Wednesday, Feb. 18, 2015 | 3:53 p.m.
Move over, Valley and Green Valley high schools. There’s another International Baccalaureate school in town.
Last week the Geneva-based organization certified Palo Verde as a World School, which will allow it to start offering IB classes next school year.
International Baccalaureate classes feature a rigorous curriculum built around engaging students with global issues. The programs are internationally recognized and a survey in 2011 found that IB students had an average college acceptance rate of 22 percent higher than other students.
While the programs are also offered at some elementary and middle schools, students can only earn an IB diploma by passing the high school program, which starts in their junior year.
At Valley, which has offered the program since 1979, 98 percent of IB students graduate high school and 100 percent of IB graduates who apply to college are accepted somewhere.
Just getting to the point where a school can offer IB classes is difficult. That’s because schools must undergo a grueling authorization process that involves meeting strict funding and facility requirements. IB officials fly out and spend days inspecting schools.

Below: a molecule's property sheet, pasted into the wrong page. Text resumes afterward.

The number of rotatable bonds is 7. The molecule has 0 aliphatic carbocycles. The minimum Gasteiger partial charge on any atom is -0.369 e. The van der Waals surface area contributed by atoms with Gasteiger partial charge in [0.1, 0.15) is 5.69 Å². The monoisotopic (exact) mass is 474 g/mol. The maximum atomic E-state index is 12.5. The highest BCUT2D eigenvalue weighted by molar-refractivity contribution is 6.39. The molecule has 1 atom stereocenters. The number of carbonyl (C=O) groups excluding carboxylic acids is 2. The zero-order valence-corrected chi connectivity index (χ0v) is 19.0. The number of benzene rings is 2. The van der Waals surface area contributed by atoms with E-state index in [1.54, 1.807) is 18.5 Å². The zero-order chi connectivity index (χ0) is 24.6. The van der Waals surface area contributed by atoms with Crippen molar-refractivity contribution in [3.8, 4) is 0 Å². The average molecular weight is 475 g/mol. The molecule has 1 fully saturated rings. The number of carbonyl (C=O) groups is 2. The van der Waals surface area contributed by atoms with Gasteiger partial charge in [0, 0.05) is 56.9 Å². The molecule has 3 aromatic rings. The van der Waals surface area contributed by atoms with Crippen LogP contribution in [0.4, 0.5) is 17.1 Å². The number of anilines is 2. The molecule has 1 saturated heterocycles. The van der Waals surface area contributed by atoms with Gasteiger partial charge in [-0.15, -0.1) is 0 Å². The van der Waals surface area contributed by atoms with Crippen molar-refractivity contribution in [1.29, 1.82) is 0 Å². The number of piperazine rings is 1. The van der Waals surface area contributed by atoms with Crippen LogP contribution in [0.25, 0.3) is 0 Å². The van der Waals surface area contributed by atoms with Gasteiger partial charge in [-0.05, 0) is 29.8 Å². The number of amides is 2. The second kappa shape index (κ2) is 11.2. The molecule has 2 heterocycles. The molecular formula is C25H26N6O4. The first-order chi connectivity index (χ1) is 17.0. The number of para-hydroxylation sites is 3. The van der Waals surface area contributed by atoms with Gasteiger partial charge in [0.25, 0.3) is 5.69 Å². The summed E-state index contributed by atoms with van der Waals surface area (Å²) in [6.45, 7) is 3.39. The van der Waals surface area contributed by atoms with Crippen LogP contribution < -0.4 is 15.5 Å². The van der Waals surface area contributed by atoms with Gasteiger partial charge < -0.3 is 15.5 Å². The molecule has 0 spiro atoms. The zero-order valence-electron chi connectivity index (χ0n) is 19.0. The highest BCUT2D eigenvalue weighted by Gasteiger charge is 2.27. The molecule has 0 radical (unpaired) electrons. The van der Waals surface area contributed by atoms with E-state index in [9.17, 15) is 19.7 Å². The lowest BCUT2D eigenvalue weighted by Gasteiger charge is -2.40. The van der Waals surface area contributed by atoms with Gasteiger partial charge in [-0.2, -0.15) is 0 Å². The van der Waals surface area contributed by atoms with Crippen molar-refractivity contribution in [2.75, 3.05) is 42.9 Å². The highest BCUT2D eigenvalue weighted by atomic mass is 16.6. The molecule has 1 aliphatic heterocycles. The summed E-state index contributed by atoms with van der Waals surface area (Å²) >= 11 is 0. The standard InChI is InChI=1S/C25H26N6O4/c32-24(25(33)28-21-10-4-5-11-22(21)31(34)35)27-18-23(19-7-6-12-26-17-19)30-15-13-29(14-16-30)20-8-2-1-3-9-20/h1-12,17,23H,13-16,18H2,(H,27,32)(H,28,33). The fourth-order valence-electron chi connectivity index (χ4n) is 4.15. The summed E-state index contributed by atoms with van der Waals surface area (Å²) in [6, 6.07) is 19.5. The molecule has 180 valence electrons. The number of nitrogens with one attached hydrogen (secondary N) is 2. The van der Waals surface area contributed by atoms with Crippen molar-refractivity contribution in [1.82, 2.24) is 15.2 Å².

“I mean they even look at desk sizes,” said Palo Verde principal Darren Sweikert. “They are pretty detailed in the information that they want.”
The high school started the authorization process last year. In the meantime they’ve been training existing faculty to teach IB curriculum. In November, the organization conducted a final two-day visit at the school before announcing it had passed last Friday.
The district currently has five other schools certified as World Schools, including two elementary schools and one middle school.
Sweikert said that Palo Verde chose to participate in International Baccalaureate because the school wants to put a heavy focus on programs that prepare students for college.
“IB is going to be a big focus for us,” he said. “Palo Verde is very focused on getting kids into some of the best colleges in the world and with that idea in mind, it makes sense for us to be a part of the program.”
The school doesn’t know yet how many students it will have capacity for in the program, but is already advertising the program to students in its Advanced Placement courses.